Many of those therapists also believed in conversion therapy for gays. They advertised that they could ‘change’ a gay person to make them straight again. (Conversion or reparative therapy has since been deemed by American Psychological Association to violate its code of ethics.) Perhaps they also believed they could convert the nonmonogamous. Or maybe they thought that the demise of marriages could be cured by denial.
The couples in the NY Times article are under no such delusion. They don’t keep secrets; they confront their fears, and they try to work through the difficulties of a long term marriage at a time when there are not many options other than cheating or divorce.
I am packing now, to go teach in Paris for a week. I wonder how the French will receive me after this quote in the article,
“Most people don’t like the word ‘polyamorous,’” Nelson told me. “It’s not easy to say; it sounds a little French, with all respect to the French.”
I think the French will go easier on me then the Americans. I know the French are known to be a little more open to ideas around relationships. Macron, their recently elected President, just responded to criticism that his wife is twenty years older than he, claiming homophobia and misogyny as an obsession that the country should let go of, that the age difference would create no such scandal if he was older than his wife. And in fact, they have the same age difference as Donald and Melania Trump.
As I close my suitcase, and fold the NY Times Magazine into my bag to read again on the plane, I think about how the comments are affecting everyone in the article, the journalist, the wives, the husbands, the lovers, and even my husband. I think about how my own relationship is going to come under scrutiny as a result of the article. I have been through this before.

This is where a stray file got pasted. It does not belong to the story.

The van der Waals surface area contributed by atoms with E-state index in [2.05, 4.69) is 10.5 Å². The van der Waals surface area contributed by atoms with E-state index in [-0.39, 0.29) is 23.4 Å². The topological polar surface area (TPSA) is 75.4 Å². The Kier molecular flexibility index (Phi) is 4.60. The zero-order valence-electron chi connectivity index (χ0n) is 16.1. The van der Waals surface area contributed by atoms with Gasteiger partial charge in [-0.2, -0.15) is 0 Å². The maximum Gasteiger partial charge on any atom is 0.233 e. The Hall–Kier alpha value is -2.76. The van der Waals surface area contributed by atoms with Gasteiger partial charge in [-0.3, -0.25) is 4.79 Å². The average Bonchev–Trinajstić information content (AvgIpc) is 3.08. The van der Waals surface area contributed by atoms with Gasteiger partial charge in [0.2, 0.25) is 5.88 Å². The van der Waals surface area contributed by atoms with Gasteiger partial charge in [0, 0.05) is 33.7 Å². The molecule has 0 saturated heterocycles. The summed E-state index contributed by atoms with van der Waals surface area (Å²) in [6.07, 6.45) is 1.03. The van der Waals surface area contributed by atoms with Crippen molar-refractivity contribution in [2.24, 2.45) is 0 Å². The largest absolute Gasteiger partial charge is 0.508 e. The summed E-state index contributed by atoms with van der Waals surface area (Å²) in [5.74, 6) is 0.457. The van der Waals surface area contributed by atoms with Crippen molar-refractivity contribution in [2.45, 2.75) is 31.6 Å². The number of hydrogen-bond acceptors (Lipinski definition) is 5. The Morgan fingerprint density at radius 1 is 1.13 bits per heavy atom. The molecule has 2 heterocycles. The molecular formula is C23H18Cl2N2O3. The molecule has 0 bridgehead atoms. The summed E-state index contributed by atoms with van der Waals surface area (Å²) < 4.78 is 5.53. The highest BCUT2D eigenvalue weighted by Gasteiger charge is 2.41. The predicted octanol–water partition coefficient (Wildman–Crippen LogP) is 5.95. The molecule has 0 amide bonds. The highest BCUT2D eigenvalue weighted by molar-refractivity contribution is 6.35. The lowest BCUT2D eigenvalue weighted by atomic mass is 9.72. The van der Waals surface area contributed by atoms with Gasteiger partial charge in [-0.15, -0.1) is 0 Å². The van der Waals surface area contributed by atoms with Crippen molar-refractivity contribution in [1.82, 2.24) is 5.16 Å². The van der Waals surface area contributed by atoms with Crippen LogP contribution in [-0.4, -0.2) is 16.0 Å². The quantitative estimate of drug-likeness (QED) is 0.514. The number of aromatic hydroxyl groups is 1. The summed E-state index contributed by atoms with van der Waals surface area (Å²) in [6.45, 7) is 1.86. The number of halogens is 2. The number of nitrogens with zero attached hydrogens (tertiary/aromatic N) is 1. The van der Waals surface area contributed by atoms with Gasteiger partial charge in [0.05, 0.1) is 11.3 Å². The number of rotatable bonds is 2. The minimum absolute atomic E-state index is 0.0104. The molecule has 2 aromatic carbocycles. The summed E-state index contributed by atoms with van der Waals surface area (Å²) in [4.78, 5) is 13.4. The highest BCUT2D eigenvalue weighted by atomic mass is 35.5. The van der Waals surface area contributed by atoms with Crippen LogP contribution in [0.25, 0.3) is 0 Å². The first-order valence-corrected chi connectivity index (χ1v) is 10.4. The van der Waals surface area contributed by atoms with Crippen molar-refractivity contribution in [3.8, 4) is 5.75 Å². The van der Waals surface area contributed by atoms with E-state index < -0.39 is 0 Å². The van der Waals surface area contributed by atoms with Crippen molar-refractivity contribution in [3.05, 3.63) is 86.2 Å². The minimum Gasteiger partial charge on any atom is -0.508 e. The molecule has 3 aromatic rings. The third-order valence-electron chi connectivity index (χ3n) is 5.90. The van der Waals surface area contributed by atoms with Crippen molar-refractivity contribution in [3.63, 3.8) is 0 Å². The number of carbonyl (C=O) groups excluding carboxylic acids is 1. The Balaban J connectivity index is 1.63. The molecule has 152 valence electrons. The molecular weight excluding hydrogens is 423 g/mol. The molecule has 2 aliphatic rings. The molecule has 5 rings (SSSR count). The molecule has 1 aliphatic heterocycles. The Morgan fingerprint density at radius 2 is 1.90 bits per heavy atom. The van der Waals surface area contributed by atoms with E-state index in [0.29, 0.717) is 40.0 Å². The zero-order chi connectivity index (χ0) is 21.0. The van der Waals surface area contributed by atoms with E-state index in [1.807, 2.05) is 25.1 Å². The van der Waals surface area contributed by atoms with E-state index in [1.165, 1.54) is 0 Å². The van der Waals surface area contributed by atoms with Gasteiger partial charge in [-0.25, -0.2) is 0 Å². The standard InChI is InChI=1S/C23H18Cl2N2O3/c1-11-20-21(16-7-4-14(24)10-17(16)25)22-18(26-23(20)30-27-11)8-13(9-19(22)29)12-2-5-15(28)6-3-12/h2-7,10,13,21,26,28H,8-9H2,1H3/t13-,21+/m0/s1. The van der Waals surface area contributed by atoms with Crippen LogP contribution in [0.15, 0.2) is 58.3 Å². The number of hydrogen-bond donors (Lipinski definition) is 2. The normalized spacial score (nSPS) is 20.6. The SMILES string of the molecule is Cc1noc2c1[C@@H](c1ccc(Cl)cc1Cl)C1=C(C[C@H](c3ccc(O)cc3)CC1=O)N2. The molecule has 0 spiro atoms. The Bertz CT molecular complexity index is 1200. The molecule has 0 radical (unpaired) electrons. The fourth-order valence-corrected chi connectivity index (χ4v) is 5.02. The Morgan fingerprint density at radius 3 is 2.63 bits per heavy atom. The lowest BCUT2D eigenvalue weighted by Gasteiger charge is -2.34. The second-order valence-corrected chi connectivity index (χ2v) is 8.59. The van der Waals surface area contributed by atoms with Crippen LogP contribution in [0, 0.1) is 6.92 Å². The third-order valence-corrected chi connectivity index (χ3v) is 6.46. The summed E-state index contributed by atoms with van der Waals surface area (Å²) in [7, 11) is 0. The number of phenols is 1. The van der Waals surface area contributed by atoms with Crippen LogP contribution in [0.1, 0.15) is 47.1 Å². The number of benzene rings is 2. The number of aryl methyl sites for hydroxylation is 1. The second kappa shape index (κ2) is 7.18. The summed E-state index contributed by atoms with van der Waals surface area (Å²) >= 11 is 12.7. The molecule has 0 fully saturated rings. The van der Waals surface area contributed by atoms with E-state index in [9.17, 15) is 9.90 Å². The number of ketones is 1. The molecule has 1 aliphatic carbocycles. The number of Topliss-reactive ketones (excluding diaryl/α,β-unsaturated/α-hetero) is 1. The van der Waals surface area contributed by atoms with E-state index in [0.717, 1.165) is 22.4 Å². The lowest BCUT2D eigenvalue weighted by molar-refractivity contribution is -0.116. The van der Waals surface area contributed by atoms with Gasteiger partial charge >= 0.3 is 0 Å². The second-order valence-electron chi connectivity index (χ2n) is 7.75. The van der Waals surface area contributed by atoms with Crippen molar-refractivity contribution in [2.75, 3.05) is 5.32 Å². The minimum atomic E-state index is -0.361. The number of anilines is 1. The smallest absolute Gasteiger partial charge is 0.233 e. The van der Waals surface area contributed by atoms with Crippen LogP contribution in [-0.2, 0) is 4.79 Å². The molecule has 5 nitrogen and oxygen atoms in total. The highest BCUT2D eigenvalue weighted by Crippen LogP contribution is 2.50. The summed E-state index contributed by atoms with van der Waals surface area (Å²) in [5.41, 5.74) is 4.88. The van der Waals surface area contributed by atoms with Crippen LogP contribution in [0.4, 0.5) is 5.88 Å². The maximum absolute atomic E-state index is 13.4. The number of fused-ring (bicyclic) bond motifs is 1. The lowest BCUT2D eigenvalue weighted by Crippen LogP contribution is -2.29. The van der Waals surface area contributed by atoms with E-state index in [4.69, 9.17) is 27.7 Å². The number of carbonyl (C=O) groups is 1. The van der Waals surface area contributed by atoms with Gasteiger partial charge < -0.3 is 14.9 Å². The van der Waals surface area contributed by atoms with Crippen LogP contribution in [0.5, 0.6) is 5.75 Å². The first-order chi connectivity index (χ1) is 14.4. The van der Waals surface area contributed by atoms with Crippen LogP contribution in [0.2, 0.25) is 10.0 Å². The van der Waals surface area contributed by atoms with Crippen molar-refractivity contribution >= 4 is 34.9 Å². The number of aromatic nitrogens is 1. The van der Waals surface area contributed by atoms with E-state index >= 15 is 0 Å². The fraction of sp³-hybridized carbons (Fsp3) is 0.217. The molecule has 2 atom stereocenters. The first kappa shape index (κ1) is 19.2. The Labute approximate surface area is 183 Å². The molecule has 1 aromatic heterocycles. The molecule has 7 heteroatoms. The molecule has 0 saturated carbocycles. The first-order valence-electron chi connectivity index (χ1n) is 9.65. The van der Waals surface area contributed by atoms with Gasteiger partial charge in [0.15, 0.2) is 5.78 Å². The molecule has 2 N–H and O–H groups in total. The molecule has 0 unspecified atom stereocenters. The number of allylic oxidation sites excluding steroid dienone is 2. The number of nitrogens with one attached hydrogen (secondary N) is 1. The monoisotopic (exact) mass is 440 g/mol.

So I do what I often do when I want to work through things, I talk with my husband, I ask him for reassurance. We end up in bed.
After a particularly passionate and intense “reassuring” moment, we lay snuggled, our arms wrapped tightly around each other. I ask him,
“What should I tell people when they ask if we are in an open relationship?” I am concerned for his privacy, and for him.
“Tell them I have a secret girlfriend…” my husband answers. I raise an eyebrow.
“…She lives inside my wife.”
I will be following up on the couples in the article. I will write more about how they and other couples that I see in open relationships are doing and interview them in my upcoming podcast. I will let you know how Daniel and Elizabeth make out with their outside relationships. I can tell you now that they are quite clear with me that they are not trading in their marriage for anyone else.
And Susan Wenzel, recently married, was interviewed for the article, after our sessions together to deal with her feelings around her open marriage, Susan is now writing a book about being polyamorous. More about that later too.